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"The Meeting of Cortés and Montezuma,"from the Conquest of Mexico series Mexico (1650+) Jay I. Kislak Collection (Public Domain)

Still Searching For Aztec Montezuma’s Lost Treasure

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The missing gold of Montezuma, ninth Emperor of the Aztec Empire was buried by the Aztecs, the Utes protected it, the Spanish killed for it, and the Mormons looted it, but is the bulk of it still out there? On November 18, 1519, Spanish conquistadors under the command of Hernando Cortés entered the Aztec capital of Tenochtitlan, now Mexico City, overthrowing indigenous control and imprisoning Montezuma, the ruler of the empire. Cortés had sailed east from Cuba before marching his soldiers overland from Vera Cruz. Their objective was, despite what church leaders wrote about missionary endeavors, to harvest gold and riches. With the capture of Tenochtitlan, their objectives were realized almost beyond belief. The amount of gold they discovered surmounted their wildest dreams. But avarice is fueled by the word “more.” The amount of riches bestowed upon them by Montezuma, who hoped to buy the Spanish invaders off, did not satisfy their greed, it merely inflamed it. Cortés wanted more.

Portrait of Moctezuma II (1466-1520),  attributed to Antonio Rodriguez (Public Domain)

Portrait of Moctezuma II (1466-1520),  attributed to Antonio Rodriguez (Public Domain)

Quetzalcoatl The Feathered Serpent God

The reason Cortes’ military objectives were at first so easily obtained was due to an historical mystery that he did not understand at that time.  Mesoamerican cultures have different versions of this story, but there are certain commonalities in their tales:

Quetzalcoatl, the ‘feathered serpent’, was chief God of the Aztec religious system. He was represented by Venus, the solar light, and the morning star. His twin brother, Xoloti, was the evening star.  In Catholic biblical imagery, Venus is called the morning star. According to Isaiah 14:12, however, the ‘morning star of light’ became a ‘fallen” star of darkness’: “ How art thou fallen from heaven, O Lucifer, son of the morning! How art thou cut down to the ground, which didst weaken the nations!” In other words, the opposition of Jesus and Lucifer, good and evil, was about to come into fruition in the persons of Quetzalcoatl and Cortés.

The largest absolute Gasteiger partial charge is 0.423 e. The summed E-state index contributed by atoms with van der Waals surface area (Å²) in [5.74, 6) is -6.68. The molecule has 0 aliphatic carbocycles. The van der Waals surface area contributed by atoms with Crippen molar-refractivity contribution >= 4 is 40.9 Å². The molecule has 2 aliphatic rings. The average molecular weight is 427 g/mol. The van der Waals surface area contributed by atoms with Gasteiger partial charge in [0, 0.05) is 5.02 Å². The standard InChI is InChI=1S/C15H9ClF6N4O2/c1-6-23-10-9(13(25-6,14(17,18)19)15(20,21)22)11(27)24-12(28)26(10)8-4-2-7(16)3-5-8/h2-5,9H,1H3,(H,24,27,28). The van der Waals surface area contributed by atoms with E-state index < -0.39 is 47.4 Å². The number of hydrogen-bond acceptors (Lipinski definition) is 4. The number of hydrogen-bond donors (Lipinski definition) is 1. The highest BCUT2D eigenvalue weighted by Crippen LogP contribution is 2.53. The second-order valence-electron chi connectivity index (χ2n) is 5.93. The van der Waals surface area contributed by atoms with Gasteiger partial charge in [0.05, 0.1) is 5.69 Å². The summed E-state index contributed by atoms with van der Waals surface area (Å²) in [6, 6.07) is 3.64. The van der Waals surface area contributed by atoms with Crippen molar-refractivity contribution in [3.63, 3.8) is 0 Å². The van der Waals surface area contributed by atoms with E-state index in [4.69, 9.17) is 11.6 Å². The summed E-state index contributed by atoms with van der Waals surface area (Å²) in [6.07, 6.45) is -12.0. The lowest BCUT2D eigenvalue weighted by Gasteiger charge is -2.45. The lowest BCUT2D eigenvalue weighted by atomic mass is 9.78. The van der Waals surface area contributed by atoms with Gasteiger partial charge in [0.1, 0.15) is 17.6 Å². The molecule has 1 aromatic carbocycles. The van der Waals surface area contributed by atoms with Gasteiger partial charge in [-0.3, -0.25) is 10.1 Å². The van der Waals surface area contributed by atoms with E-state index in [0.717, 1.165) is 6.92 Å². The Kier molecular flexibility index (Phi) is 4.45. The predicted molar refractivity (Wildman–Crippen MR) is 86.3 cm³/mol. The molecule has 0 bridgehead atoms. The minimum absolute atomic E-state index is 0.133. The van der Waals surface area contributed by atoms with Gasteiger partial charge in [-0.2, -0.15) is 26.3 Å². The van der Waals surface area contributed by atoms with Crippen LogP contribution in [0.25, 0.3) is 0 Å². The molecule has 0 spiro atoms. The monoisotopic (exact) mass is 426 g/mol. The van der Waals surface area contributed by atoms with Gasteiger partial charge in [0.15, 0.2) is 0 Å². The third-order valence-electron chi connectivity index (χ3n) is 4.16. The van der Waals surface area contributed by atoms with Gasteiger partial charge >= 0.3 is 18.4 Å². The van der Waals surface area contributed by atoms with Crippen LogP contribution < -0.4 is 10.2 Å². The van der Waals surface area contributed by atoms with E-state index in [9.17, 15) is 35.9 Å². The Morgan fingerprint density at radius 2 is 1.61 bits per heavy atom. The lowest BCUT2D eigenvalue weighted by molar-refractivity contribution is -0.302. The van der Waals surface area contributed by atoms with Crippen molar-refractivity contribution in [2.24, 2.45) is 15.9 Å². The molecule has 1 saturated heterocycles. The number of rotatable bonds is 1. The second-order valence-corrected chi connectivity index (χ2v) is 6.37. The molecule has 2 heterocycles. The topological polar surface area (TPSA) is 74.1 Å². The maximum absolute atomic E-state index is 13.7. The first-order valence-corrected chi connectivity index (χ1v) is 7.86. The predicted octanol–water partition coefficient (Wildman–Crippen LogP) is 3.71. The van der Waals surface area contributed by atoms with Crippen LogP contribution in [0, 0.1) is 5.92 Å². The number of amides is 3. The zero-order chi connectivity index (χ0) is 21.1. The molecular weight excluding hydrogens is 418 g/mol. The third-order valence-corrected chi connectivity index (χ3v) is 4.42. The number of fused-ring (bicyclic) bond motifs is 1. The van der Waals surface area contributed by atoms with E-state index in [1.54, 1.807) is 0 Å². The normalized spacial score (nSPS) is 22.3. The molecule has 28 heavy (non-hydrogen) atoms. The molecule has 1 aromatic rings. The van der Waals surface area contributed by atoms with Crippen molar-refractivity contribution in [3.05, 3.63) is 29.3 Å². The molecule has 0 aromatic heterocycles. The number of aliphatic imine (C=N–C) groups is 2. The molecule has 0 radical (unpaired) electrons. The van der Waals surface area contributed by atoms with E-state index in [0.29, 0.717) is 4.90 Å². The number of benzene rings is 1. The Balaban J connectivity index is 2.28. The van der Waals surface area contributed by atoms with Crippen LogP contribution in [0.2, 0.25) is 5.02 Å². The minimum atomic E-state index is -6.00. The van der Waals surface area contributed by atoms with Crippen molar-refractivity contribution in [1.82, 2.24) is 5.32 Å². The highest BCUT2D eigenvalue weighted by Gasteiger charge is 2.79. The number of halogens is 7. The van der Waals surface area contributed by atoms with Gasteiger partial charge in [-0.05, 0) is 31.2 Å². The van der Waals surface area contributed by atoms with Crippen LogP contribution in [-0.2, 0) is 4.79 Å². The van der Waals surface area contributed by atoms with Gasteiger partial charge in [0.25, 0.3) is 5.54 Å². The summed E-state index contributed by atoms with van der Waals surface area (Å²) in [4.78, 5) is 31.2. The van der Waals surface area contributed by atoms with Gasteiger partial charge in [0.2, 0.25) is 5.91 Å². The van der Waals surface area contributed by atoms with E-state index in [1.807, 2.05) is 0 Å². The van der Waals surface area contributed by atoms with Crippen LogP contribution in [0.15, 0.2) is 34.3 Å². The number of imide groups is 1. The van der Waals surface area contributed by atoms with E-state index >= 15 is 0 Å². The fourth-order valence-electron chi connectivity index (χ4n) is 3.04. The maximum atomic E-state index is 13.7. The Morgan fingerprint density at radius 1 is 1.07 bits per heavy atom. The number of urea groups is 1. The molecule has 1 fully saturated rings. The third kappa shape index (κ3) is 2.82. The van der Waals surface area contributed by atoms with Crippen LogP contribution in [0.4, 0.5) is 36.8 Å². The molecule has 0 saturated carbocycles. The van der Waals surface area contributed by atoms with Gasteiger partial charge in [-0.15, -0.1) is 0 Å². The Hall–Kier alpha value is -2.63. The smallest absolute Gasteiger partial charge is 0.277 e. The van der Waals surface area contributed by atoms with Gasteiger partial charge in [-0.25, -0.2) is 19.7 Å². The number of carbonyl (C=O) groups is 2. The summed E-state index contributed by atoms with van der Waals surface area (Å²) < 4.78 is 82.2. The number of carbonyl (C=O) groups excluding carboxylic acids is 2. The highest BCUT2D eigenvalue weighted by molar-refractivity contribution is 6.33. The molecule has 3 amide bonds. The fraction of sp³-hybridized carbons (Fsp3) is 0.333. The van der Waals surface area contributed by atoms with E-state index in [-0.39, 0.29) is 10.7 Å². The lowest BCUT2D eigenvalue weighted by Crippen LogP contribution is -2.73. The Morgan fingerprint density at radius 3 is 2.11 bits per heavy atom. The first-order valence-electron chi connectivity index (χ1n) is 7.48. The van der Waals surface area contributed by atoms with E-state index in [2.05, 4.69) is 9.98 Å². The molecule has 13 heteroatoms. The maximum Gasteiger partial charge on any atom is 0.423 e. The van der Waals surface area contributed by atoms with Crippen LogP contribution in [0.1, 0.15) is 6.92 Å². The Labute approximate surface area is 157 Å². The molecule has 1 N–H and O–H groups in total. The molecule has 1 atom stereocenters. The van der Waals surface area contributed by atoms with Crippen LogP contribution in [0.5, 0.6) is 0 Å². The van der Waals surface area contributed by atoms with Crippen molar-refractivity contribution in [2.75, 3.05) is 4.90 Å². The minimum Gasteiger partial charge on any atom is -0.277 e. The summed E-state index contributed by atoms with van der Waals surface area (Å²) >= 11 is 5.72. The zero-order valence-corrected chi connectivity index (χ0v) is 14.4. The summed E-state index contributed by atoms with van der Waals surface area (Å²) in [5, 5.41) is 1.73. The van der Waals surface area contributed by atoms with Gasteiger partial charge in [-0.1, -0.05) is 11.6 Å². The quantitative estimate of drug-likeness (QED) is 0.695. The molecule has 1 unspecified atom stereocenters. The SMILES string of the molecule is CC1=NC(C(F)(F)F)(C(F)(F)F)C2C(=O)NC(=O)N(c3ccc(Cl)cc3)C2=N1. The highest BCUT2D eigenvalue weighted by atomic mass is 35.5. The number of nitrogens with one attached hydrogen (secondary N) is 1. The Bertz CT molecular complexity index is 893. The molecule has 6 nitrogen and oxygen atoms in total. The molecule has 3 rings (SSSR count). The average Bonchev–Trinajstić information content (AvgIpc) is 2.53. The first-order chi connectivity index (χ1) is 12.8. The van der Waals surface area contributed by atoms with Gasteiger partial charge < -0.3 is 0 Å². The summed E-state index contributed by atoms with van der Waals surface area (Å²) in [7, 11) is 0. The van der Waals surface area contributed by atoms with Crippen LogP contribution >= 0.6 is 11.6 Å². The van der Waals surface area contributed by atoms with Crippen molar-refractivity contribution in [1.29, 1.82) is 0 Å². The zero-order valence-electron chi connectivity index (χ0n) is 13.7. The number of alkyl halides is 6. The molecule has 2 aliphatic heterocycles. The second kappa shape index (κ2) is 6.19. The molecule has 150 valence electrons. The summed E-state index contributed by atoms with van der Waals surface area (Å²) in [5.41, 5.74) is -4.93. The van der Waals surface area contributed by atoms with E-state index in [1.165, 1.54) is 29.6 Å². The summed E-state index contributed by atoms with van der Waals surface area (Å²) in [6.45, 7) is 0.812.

Two forms of the god Quetzalcoatl in Codex Laud, (15th century) as the feathered serpent, celestial deity (left) and as the god of the wind Ehecatl (right) (Public Domain)

Two forms of the god Quetzalcoatl in Codex Laud, (15th century) as the feathered serpent, celestial deity (left) and as the god of the wind Ehecatl (right) (Public Domain)

According to many historians, Quetzalcoatl, the ‘feathered serpent’, or the ‘plumed serpent’ whom many Mesoamerican peoples claim was their ancestor, was an hombre blanco, a white man, with a flowing beard. He condemned sacrifices that polluted the people. He taught them how to use proper cooking fires, and showed them how to " live together as husband and wife."

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Jim Willis is author of 17 books on religion and spirituality, he has been an ordained minister for over 40 years while working part-time as a carpenter, the host of his own drive-time radio show, an arts council director and adjunct college professor in the fields of World Religions and Instrumental Music. His next book (October 2024) is Lost Loot: Cursed Treasures, Blood Money and Finding Mayhem. Detroit, MI: Visible Ink Press

Top Image: " The Meeting of Cortés and Montezuma,"from the Conquest of Mexico series

Mexico (1650+) Jay I. Kislak Collection (Public Domain)

By: Jim Willis

 
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Jim

After graduating from the Eastman School of Music, Jim Willis became a high school band and orchestra teacher during the week, a symphony trombonist on the weekends, a jazz musician at night and a choral conductor on Sunday mornings. ... Read More

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